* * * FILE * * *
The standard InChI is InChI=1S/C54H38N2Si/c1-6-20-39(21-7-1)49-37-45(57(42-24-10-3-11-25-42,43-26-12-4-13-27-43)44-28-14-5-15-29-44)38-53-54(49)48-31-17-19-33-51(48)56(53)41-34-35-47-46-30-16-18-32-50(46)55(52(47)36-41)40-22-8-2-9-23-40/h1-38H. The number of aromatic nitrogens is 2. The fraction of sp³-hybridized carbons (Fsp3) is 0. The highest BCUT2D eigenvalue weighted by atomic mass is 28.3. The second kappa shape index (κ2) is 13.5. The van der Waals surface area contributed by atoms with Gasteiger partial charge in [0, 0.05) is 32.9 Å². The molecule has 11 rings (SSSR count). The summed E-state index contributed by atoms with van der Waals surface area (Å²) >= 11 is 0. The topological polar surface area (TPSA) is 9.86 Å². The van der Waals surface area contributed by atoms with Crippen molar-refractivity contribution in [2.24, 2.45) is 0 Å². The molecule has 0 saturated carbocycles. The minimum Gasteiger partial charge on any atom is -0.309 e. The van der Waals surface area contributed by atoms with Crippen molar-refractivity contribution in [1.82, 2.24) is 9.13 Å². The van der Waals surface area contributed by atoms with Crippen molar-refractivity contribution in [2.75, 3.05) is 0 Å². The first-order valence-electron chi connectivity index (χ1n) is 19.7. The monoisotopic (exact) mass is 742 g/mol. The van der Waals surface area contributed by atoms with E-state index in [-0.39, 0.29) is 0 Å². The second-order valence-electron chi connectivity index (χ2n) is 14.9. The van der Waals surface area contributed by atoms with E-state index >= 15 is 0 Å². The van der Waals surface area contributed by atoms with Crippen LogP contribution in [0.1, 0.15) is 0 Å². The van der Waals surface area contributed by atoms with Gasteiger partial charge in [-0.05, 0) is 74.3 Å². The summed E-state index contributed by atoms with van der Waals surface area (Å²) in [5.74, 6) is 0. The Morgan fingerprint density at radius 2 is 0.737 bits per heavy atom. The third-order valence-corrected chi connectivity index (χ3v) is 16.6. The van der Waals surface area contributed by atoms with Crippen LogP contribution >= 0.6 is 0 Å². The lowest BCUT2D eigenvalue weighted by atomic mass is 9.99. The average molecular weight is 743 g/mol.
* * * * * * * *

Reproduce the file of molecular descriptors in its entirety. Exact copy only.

The standard InChI is InChI=1S/C54H38N2Si/c1-6-20-39(21-7-1)49-37-45(57(42-24-10-3-11-25-42,43-26-12-4-13-27-43)44-28-14-5-15-29-44)38-53-54(49)48-31-17-19-33-51(48)56(53)41-34-35-47-46-30-16-18-32-50(46)55(52(47)36-41)40-22-8-2-9-23-40/h1-38H. The number of aromatic nitrogens is 2. The fraction of sp³-hybridized carbons (Fsp3) is 0. The highest BCUT2D eigenvalue weighted by atomic mass is 28.3. The second kappa shape index (κ2) is 13.5. The van der Waals surface area contributed by atoms with Gasteiger partial charge in [0, 0.05) is 32.9 Å². The molecule has 11 rings (SSSR count). The summed E-state index contributed by atoms with van der Waals surface area (Å²) >= 11 is 0. The topological polar surface area (TPSA) is 9.86 Å². The van der Waals surface area contributed by atoms with Crippen molar-refractivity contribution in [2.24, 2.45) is 0 Å². The molecule has 0 saturated carbocycles. The minimum Gasteiger partial charge on any atom is -0.309 e. The van der Waals surface area contributed by atoms with Crippen molar-refractivity contribution in [1.82, 2.24) is 9.13 Å². The van der Waals surface area contributed by atoms with Crippen molar-refractivity contribution in [2.75, 3.05) is 0 Å². The first-order valence-electron chi connectivity index (χ1n) is 19.7. The monoisotopic (exact) mass is 742 g/mol. The van der Waals surface area contributed by atoms with E-state index in [-0.39, 0.29) is 0 Å². The second-order valence-electron chi connectivity index (χ2n) is 14.9. The van der Waals surface area contributed by atoms with E-state index >= 15 is 0 Å². The van der Waals surface area contributed by atoms with Crippen LogP contribution in [0.1, 0.15) is 0 Å². The van der Waals surface area contributed by atoms with Gasteiger partial charge in [-0.05, 0) is 74.3 Å². The summed E-state index contributed by atoms with van der Waals surface area (Å²) in [5.74, 6) is 0. The Morgan fingerprint density at radius 2 is 0.737 bits per heavy atom. The third-order valence-corrected chi connectivity index (χ3v) is 16.6. The van der Waals surface area contributed by atoms with Crippen LogP contribution >= 0.6 is 0 Å². The lowest BCUT2D eigenvalue weighted by atomic mass is 9.99. The average molecular weight is 743 g/mol.